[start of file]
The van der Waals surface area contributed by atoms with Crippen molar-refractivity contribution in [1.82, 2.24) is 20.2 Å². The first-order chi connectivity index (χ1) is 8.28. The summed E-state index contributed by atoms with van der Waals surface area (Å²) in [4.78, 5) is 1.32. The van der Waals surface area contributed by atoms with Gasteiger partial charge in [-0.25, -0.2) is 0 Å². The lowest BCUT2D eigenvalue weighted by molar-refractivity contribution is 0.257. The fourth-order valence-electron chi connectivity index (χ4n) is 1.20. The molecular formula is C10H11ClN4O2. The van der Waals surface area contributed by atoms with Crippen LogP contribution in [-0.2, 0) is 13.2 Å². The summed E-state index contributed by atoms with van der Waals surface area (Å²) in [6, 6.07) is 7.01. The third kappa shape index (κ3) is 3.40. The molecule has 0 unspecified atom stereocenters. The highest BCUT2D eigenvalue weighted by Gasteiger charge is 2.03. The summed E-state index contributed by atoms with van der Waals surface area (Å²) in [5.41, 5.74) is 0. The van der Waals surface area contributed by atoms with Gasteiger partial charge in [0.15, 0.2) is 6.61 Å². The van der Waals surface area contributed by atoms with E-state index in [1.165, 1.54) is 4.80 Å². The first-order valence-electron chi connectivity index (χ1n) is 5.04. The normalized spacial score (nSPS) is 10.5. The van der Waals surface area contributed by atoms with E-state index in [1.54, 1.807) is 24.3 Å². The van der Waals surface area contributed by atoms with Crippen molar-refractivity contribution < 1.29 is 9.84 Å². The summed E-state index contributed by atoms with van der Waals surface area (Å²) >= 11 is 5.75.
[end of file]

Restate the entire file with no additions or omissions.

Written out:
The van der Waals surface area contributed by atoms with Crippen molar-refractivity contribution in [1.82, 2.24) is 20.2 Å². The first-order chi connectivity index (χ1) is 8.28. The summed E-state index contributed by atoms with van der Waals surface area (Å²) in [4.78, 5) is 1.32. The van der Waals surface area contributed by atoms with Gasteiger partial charge in [-0.25, -0.2) is 0 Å². The lowest BCUT2D eigenvalue weighted by molar-refractivity contribution is 0.257. The fourth-order valence-electron chi connectivity index (χ4n) is 1.20. The molecular formula is C10H11ClN4O2. The van der Waals surface area contributed by atoms with Crippen LogP contribution in [-0.2, 0) is 13.2 Å². The summed E-state index contributed by atoms with van der Waals surface area (Å²) in [6, 6.07) is 7.01. The third kappa shape index (κ3) is 3.40. The molecule has 0 unspecified atom stereocenters. The highest BCUT2D eigenvalue weighted by Gasteiger charge is 2.03. The summed E-state index contributed by atoms with van der Waals surface area (Å²) in [5.41, 5.74) is 0. The van der Waals surface area contributed by atoms with Gasteiger partial charge in [0.15, 0.2) is 6.61 Å². The van der Waals surface area contributed by atoms with E-state index in [1.165, 1.54) is 4.80 Å². The first-order valence-electron chi connectivity index (χ1n) is 5.04. The normalized spacial score (nSPS) is 10.5. The van der Waals surface area contributed by atoms with E-state index in [1.54, 1.807) is 24.3 Å². The van der Waals surface area contributed by atoms with Crippen molar-refractivity contribution < 1.29 is 9.84 Å². The summed E-state index contributed by atoms with van der Waals surface area (Å²) >= 11 is 5.75.